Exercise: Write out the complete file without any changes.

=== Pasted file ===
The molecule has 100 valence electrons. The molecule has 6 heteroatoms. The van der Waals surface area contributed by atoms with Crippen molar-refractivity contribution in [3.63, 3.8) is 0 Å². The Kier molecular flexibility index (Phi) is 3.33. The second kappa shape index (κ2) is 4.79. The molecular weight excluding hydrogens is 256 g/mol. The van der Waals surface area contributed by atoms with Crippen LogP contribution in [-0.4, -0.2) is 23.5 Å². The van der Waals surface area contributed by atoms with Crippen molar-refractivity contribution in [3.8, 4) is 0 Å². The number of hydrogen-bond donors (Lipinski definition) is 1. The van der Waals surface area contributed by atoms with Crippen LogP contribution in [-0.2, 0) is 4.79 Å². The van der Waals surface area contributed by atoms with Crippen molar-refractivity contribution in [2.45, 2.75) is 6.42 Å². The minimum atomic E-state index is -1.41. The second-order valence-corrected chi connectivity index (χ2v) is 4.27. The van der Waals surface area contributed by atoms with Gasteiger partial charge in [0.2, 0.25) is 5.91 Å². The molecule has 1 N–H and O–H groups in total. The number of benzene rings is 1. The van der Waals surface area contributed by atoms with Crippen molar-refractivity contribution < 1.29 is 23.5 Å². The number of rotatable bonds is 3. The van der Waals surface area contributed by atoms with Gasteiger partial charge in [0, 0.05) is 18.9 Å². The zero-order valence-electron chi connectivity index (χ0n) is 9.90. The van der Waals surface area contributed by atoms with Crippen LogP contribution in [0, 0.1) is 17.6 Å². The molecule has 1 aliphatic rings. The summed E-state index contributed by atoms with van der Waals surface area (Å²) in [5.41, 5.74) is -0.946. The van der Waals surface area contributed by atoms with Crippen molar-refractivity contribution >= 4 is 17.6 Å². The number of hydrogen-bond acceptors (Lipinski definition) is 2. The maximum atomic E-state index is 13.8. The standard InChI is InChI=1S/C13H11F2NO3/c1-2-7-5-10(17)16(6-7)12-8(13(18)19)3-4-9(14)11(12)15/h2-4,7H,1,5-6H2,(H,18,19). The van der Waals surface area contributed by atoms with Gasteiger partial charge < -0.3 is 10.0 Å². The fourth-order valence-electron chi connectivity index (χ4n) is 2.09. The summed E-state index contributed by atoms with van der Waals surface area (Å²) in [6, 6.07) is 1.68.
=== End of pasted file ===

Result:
The molecule has 100 valence electrons. The molecule has 6 heteroatoms. The van der Waals surface area contributed by atoms with Crippen molar-refractivity contribution in [3.63, 3.8) is 0 Å². The Kier molecular flexibility index (Phi) is 3.33. The second kappa shape index (κ2) is 4.79. The molecular weight excluding hydrogens is 256 g/mol. The van der Waals surface area contributed by atoms with Crippen LogP contribution in [-0.4, -0.2) is 23.5 Å². The van der Waals surface area contributed by atoms with Crippen molar-refractivity contribution in [3.8, 4) is 0 Å². The number of hydrogen-bond donors (Lipinski definition) is 1. The van der Waals surface area contributed by atoms with Crippen LogP contribution in [-0.2, 0) is 4.79 Å². The van der Waals surface area contributed by atoms with Crippen molar-refractivity contribution in [2.45, 2.75) is 6.42 Å². The minimum atomic E-state index is -1.41. The second-order valence-corrected chi connectivity index (χ2v) is 4.27. The van der Waals surface area contributed by atoms with Gasteiger partial charge in [0.2, 0.25) is 5.91 Å². The molecule has 1 N–H and O–H groups in total. The number of benzene rings is 1. The van der Waals surface area contributed by atoms with Crippen molar-refractivity contribution < 1.29 is 23.5 Å². The number of rotatable bonds is 3. The van der Waals surface area contributed by atoms with Gasteiger partial charge in [0, 0.05) is 18.9 Å². The zero-order valence-electron chi connectivity index (χ0n) is 9.90. The van der Waals surface area contributed by atoms with Crippen LogP contribution in [0, 0.1) is 17.6 Å². The molecule has 1 aliphatic rings. The summed E-state index contributed by atoms with van der Waals surface area (Å²) in [5.41, 5.74) is -0.946. The van der Waals surface area contributed by atoms with Crippen molar-refractivity contribution >= 4 is 17.6 Å². The number of hydrogen-bond acceptors (Lipinski definition) is 2. The maximum atomic E-state index is 13.8. The standard InChI is InChI=1S/C13H11F2NO3/c1-2-7-5-10(17)16(6-7)12-8(13(18)19)3-4-9(14)11(12)15/h2-4,7H,1,5-6H2,(H,18,19). The van der Waals surface area contributed by atoms with Gasteiger partial charge < -0.3 is 10.0 Å². The fourth-order valence-electron chi connectivity index (χ4n) is 2.09. The summed E-state index contributed by atoms with van der Waals surface area (Å²) in [6, 6.07) is 1.68.